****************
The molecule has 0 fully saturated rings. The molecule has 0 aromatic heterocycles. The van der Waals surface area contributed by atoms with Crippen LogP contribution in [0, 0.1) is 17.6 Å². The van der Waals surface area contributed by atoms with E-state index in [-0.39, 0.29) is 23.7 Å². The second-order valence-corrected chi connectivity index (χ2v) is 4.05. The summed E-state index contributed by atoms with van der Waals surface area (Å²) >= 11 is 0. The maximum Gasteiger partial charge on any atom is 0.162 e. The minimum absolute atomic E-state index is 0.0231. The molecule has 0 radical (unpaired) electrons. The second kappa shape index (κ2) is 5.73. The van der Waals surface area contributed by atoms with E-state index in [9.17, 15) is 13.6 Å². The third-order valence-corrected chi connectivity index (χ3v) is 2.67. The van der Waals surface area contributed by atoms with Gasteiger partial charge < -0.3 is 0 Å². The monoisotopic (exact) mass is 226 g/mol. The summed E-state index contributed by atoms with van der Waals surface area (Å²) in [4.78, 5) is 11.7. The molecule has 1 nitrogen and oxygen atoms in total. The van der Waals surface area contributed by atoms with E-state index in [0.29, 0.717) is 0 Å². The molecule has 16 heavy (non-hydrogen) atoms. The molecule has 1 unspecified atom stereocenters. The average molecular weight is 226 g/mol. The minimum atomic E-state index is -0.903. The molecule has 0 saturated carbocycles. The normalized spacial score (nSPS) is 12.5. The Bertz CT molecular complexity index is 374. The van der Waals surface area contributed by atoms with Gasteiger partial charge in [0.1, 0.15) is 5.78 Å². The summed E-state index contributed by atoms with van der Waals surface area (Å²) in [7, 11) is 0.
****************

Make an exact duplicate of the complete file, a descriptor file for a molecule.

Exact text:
The molecule has 0 fully saturated rings. The molecule has 0 aromatic heterocycles. The van der Waals surface area contributed by atoms with Crippen LogP contribution in [0, 0.1) is 17.6 Å². The van der Waals surface area contributed by atoms with E-state index in [-0.39, 0.29) is 23.7 Å². The second-order valence-corrected chi connectivity index (χ2v) is 4.05. The summed E-state index contributed by atoms with van der Waals surface area (Å²) >= 11 is 0. The maximum Gasteiger partial charge on any atom is 0.162 e. The minimum absolute atomic E-state index is 0.0231. The molecule has 0 radical (unpaired) electrons. The second kappa shape index (κ2) is 5.73. The van der Waals surface area contributed by atoms with E-state index in [9.17, 15) is 13.6 Å². The third-order valence-corrected chi connectivity index (χ3v) is 2.67. The van der Waals surface area contributed by atoms with Gasteiger partial charge < -0.3 is 0 Å². The monoisotopic (exact) mass is 226 g/mol. The summed E-state index contributed by atoms with van der Waals surface area (Å²) in [4.78, 5) is 11.7. The molecule has 1 nitrogen and oxygen atoms in total. The van der Waals surface area contributed by atoms with E-state index in [0.29, 0.717) is 0 Å². The molecule has 16 heavy (non-hydrogen) atoms. The molecule has 1 unspecified atom stereocenters. The average molecular weight is 226 g/mol. The minimum atomic E-state index is -0.903. The molecule has 0 saturated carbocycles. The normalized spacial score (nSPS) is 12.5. The Bertz CT molecular complexity index is 374. The van der Waals surface area contributed by atoms with Gasteiger partial charge in [0.1, 0.15) is 5.78 Å². The summed E-state index contributed by atoms with van der Waals surface area (Å²) in [7, 11) is 0.